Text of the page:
Declining productivity growth is one of the most disturbing and, no doubt, important phenomena affecting the world economy. The question is what lies behind it, and whether it might be reversed.
Asian countries threatened by natural hazards can learn from Mexico’s experience with its disaster fund and risk management strategy, including multi-catastrophe bonds.
The economic cost is, of course far, far from the only reason to deal with violence against women. But address it we must.
If Malaysia truly wants to reach high-income countries, it must first arrest and then reverse its structural regression, and improve the business environment to revive private investment in manufacturing.
Asian developing countries need a systemic and thorough analysis of productivity drivers, with a roadmap for MDBs to coordinate development priorities and strategies.
Political unrest since late September in Nepal has culminated in the obstruction of trade and transit, which will have a significant impact on post-quake GDP growth.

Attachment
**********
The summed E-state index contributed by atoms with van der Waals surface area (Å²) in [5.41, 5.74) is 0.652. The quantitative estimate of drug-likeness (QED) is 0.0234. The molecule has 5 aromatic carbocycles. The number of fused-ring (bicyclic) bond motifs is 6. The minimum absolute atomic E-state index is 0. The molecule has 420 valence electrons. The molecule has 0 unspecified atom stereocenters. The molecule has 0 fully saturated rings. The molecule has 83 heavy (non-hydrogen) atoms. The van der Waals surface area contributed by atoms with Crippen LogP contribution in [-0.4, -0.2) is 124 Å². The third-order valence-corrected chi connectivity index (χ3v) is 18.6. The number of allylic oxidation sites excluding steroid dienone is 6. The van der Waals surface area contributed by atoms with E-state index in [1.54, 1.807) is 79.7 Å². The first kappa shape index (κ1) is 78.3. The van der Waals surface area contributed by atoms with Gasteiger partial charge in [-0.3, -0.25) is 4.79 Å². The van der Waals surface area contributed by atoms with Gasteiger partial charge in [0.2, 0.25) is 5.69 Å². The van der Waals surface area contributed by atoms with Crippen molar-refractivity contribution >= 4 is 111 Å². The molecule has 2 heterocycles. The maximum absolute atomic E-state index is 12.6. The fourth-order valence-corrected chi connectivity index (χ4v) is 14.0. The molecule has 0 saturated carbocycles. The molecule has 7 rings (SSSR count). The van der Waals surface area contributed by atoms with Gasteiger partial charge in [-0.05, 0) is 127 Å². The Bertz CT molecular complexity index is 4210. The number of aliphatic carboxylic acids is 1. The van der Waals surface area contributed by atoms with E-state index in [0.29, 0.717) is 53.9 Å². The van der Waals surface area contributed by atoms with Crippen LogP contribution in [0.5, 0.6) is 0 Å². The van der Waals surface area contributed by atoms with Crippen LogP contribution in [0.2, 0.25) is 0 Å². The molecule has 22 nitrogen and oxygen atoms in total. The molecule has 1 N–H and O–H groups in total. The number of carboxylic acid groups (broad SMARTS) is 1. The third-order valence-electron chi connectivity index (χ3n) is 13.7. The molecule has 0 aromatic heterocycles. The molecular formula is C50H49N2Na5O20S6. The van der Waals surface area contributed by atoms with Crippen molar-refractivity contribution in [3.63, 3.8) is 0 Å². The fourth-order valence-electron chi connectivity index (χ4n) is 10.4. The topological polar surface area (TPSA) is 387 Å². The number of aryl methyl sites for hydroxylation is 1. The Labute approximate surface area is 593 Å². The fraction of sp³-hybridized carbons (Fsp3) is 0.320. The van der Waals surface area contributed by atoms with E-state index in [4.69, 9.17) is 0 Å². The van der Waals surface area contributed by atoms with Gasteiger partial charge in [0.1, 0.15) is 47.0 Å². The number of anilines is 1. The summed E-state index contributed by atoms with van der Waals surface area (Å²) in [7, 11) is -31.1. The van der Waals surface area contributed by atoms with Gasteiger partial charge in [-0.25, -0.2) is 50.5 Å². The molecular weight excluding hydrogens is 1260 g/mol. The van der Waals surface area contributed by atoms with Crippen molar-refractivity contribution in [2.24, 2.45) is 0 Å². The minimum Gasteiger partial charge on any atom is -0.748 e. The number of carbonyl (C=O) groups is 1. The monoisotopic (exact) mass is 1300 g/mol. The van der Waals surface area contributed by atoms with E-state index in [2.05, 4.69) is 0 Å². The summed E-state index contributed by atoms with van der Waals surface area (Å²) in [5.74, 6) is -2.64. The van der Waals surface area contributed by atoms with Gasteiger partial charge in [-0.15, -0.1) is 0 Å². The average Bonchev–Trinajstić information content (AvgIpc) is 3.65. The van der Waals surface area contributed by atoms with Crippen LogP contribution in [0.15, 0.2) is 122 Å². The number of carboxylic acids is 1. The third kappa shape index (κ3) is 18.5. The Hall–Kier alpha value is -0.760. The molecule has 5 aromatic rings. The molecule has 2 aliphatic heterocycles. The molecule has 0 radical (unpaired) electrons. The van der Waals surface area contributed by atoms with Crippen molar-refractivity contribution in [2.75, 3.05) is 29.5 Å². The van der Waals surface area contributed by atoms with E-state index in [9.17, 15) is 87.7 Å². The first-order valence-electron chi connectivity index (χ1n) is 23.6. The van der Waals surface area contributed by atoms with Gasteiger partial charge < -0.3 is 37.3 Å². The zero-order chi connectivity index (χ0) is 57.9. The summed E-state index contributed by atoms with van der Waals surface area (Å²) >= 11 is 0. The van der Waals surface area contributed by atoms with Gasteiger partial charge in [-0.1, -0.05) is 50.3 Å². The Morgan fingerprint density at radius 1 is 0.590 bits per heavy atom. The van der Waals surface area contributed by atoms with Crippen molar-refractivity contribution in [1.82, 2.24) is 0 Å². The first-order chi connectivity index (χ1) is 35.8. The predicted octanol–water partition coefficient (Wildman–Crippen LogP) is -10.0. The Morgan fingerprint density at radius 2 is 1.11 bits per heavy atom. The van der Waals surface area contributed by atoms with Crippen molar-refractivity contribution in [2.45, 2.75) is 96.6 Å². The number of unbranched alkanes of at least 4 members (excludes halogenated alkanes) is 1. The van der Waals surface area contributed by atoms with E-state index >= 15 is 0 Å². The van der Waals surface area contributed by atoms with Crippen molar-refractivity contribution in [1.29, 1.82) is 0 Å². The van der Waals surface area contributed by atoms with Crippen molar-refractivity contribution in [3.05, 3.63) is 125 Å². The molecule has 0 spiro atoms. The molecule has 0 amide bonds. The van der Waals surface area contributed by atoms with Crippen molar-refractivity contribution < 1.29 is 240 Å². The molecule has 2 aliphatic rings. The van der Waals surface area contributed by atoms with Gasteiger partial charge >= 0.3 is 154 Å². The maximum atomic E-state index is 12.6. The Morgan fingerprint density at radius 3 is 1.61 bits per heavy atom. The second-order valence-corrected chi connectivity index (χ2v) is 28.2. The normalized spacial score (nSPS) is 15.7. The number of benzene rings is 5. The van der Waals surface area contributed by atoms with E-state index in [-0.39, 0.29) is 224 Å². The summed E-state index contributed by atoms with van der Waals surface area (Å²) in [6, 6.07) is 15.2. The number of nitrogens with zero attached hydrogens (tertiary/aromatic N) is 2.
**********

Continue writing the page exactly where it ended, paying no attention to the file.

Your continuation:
Countries in developing Asia can extend basic and robust levels of social protection to the “missing middle,” but whether there’s enough political to do so is another matter.
East Asia’s rich experience in global production networks offers valuable lessons for industrial latecomers.
Only history will tell us if the North Korean industrial complex was a missed SEZ opportunity, or the time was not yet ripe.
We hope Tajikistan will carry out enough reforms to ride the world economic recovery, and be more resilient to the next crisis.